I think you’re right, it is because I’m reading more genres. It just feels a bit sad to not enjoy it as much as I used to. I definitely need to find a good recommendation for you out of the many chick-lit authors I’ve enjoyed. You need to try one! I’ve tried Stephen King… it’s your turn now… Mwahahahaha!

I think some chick-lit can be a bit samey and happily ever after. But there are some exceptions to the rule.

I define chick-lit as something that is aimed towards females. I definitely think Cecelia Ahern fits into that mould. I’m not so sure about Jojo Moyes. I know Goodreads defines her as ‘women’s fiction’… well isn’t that chick-lit? Maybe there should be a new sub-genre…chick-lit-with-depth. She’d fit into there nicely.

Chrissi 
 x

Chrissi,
I now set you a challenge! You must recommend to me a chick-lit book that I promise faithfully that I will read and then let you know my opinion. Do you accept this challenge? I may have proved you wrong with Stephen King maybe you will prove me wrong with chick-lit?
I agree that chick-lit is something that is aimed towards women, although don’t you think that’s such a sexist category? Like we could only read those types of books otherwise our brains may implode?! And what’s the difference between women’s fiction and chick-lit anyway? Maybe the former appeals to women but isn’t necessarily as easy to read as chick-lit?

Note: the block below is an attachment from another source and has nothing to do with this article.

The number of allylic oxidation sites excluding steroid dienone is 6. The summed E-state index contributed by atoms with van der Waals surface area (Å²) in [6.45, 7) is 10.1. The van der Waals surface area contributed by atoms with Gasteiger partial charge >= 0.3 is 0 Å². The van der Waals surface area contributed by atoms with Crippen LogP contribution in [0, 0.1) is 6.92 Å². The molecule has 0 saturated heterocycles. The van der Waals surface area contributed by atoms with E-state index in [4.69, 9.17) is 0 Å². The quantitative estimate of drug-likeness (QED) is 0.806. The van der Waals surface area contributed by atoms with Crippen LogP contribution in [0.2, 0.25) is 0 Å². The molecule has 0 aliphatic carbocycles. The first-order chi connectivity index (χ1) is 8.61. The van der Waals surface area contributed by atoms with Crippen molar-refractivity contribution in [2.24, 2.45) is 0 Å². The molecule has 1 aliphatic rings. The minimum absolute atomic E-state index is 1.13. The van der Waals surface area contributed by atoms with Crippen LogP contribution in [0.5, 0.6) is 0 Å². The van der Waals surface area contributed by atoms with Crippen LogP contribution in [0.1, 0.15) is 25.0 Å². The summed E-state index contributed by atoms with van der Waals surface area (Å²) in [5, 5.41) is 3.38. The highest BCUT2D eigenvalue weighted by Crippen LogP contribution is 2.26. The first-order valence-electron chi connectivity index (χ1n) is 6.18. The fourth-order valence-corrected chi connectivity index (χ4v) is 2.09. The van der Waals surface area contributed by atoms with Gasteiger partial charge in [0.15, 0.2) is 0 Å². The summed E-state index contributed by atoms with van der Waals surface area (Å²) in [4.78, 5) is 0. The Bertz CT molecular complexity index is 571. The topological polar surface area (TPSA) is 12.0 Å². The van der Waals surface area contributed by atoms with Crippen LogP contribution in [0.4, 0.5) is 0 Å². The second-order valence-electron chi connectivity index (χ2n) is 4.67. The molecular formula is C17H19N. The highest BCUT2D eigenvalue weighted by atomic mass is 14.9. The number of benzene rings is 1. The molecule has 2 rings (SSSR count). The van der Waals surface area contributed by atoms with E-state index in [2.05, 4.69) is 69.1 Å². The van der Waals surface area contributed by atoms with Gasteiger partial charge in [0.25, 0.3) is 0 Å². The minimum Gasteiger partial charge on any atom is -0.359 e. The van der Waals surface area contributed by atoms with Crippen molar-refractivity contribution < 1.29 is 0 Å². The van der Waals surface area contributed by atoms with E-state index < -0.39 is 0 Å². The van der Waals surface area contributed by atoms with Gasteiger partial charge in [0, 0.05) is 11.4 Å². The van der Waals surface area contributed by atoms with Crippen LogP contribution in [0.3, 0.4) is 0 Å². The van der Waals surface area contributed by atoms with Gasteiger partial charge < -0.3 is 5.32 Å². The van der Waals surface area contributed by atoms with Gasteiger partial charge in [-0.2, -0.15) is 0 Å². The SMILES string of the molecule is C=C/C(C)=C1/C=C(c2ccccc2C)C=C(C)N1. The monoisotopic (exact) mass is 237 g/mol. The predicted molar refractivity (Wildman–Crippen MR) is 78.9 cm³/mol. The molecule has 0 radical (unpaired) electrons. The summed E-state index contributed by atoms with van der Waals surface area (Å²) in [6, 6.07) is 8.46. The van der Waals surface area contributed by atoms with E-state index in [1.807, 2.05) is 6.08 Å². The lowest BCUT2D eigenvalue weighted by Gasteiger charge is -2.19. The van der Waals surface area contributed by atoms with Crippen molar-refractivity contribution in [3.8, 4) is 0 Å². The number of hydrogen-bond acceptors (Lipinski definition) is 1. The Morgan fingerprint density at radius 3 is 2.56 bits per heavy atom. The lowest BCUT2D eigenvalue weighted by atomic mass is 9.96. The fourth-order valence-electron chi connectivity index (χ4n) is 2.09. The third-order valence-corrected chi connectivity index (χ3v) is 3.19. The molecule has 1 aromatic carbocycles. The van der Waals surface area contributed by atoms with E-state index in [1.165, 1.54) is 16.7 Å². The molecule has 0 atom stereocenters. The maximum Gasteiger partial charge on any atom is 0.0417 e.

Beth
x
Beth,
 
I totally accept your challenge. I must now think hard about the book that I’m going to recommend you.

I’ve never really thought about it before, but you’re right, it is a sexist category. I’m sure both sexes would enjoy a lighter read.

I always assumed that woman’s fiction and chick-lit were the same thing, but I’ve recently seen it categorised as two different things. Maybe woman’s fiction might be more directed towards those that don’t fit into that Young Adult age range and as you say it’s not as easy to read as chick-lit. I kind of have a problem with putting an age limit on books though. Adults enjoy young adult and i’m sure some Young Adult fans like chick-lit. Again, why should it be easier to read if you’re a ‘chick’? We’re not stupid, and it feels like that term is dumbing down our reading choices.

So I don’t know the official distinction between woman’s fiction and chick-lit, but our chat has given me lots to think about.

Chrissi 

x
So now it’s over to you! We’d love to hear some of your comments and ideas about chick-lit, are you in my camp or Chrissi’s? Am I totally wrong about chick-lit and if so why? Please feel free to join in our little debate.
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Confessions of Two Bibliophiles #4